A bill that would introduce a new type of work arrangement was introduced in the US House of Representatives last month. The new arrangement would aim to combine the flexibility of independent work with certain workplace protections and benefits. However, some argue the bill would remove minimum wage and overtime protections.
The bill — dubbed the “Worker Flexibility and Choice Act” — was introduced by a bipartisan group of lawmakers: Henry Cuellar, D-Texas; Elise Stefanik, R-New York; and Michelle Steel, R-California.
“Texas workers have expanded into the gig economy at rapid speed for the flexibility and opportunities that it provides,” Cuellar said. “This legislation promotes that type of independent work.”
According to the lawmakers, the bill aims to:
- Ensure workers retain the freedom and flexibility to accept or reject offers to provide their services.
- Promote worker freedom without infringing on certain workplace rights, including protections against discrimination, retaliation and harassment.
- Allow workers to engage with and provide services for multiple entities at any given time.
- Provide workers with a written summary of any health, pension, training or other benefits.
Workers would agree to a “worker flexibility agreement” before work begins.
“The bipartisan Worker Flexibility and Choice Act will empower workers to choose the type of work that best fits their needs while allowing businesses to offer workplace benefits traditionally only available to employees,” said Stefanik, one of the bill’s supporters.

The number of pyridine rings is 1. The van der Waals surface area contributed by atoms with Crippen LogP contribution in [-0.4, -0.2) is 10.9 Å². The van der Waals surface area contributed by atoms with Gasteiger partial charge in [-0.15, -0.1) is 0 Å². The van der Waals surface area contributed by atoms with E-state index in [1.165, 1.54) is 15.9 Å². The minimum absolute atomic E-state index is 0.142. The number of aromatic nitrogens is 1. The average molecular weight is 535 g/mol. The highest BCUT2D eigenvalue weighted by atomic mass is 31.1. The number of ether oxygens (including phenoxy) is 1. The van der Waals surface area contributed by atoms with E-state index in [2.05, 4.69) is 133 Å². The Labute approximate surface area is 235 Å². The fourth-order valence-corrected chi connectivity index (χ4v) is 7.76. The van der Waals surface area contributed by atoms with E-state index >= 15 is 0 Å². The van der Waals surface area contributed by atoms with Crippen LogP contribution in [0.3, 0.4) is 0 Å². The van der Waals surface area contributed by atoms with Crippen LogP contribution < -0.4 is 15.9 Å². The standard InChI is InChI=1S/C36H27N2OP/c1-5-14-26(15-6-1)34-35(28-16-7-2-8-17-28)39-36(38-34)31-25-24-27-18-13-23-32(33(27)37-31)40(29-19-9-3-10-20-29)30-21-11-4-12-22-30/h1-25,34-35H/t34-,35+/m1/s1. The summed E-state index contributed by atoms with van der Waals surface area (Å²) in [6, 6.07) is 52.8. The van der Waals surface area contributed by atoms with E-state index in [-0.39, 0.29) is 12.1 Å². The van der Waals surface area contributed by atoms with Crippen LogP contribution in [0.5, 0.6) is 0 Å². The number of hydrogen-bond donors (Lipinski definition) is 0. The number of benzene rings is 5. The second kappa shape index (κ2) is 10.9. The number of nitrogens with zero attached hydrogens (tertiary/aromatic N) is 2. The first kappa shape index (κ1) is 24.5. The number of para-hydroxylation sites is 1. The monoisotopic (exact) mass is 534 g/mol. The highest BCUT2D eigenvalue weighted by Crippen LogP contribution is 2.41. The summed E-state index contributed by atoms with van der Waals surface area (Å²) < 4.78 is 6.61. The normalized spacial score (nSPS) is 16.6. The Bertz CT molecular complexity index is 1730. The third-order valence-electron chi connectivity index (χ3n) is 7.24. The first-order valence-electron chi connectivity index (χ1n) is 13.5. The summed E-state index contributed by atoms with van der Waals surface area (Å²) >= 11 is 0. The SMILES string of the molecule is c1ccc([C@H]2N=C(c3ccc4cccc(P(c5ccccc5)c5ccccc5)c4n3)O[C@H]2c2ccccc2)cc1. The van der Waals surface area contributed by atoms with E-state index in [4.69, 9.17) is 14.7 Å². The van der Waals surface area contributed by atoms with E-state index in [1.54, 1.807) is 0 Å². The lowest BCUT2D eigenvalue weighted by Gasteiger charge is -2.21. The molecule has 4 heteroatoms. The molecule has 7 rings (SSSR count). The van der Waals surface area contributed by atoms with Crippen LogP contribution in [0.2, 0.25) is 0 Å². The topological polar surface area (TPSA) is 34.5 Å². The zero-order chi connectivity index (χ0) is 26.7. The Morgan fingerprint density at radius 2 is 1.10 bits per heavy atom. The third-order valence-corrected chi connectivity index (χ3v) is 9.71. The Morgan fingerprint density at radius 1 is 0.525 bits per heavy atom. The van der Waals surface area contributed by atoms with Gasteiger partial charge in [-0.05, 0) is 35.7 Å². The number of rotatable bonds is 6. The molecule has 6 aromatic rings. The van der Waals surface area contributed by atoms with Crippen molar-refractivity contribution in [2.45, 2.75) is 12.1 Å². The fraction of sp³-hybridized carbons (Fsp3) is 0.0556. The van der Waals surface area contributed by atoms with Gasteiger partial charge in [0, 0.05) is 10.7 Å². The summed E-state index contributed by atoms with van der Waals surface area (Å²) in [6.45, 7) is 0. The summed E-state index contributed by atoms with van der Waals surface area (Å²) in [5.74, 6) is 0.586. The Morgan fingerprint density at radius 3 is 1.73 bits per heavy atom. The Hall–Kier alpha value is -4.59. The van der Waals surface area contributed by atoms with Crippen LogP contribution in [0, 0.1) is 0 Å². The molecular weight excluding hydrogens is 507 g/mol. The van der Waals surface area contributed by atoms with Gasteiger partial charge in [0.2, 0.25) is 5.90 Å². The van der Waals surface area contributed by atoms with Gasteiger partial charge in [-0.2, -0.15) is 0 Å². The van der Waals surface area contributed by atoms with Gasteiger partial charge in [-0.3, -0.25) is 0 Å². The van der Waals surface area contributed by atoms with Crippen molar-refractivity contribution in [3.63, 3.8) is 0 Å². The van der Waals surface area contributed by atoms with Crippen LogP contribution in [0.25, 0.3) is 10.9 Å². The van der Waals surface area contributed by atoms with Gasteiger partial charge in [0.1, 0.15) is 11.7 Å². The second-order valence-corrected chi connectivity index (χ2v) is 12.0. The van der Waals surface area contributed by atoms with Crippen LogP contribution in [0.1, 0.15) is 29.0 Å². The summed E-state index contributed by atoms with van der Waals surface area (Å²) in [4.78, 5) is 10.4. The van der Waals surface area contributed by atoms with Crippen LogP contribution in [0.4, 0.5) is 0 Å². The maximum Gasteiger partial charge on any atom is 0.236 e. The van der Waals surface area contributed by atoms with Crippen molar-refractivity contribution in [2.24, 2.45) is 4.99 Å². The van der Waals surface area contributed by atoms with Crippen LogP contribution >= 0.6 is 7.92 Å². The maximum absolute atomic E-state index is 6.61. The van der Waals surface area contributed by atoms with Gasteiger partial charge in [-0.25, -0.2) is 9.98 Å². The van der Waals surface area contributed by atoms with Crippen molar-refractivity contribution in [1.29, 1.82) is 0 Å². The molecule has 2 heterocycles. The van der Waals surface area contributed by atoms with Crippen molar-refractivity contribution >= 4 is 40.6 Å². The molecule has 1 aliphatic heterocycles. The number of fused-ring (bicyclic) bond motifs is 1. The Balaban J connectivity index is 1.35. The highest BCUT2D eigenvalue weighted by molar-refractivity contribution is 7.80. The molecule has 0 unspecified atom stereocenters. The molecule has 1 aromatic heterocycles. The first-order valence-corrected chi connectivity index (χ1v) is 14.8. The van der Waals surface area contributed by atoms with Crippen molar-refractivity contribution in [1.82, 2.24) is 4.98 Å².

However, the bill would effectively eliminate the minimum wage and overtime compensation protections in one fell swoop, Veena Dubal, a professor at University of California Hastings College of the Law, told MarketWatch.
“The idea is that in exchange, a worker would get ‘flexibility’ associated with gig work,” Dubal said. “But this is a false dichotomy. Workers should have time flexibility and a wage floor. And they can — under an employment model.”
One of the bill’s supporters, California Congresswoman Steel, earlier this month took part in a letter to California Gov. Gavin Newsom asking him to take action to prevent the state’s AB 5 law — which restricts independent contractor classification — from impacting California’s trucking industry. Republican lawmakers from the state argued that AB 5 puts in doubt the independent contractor classification of 70,000 truckers in the state.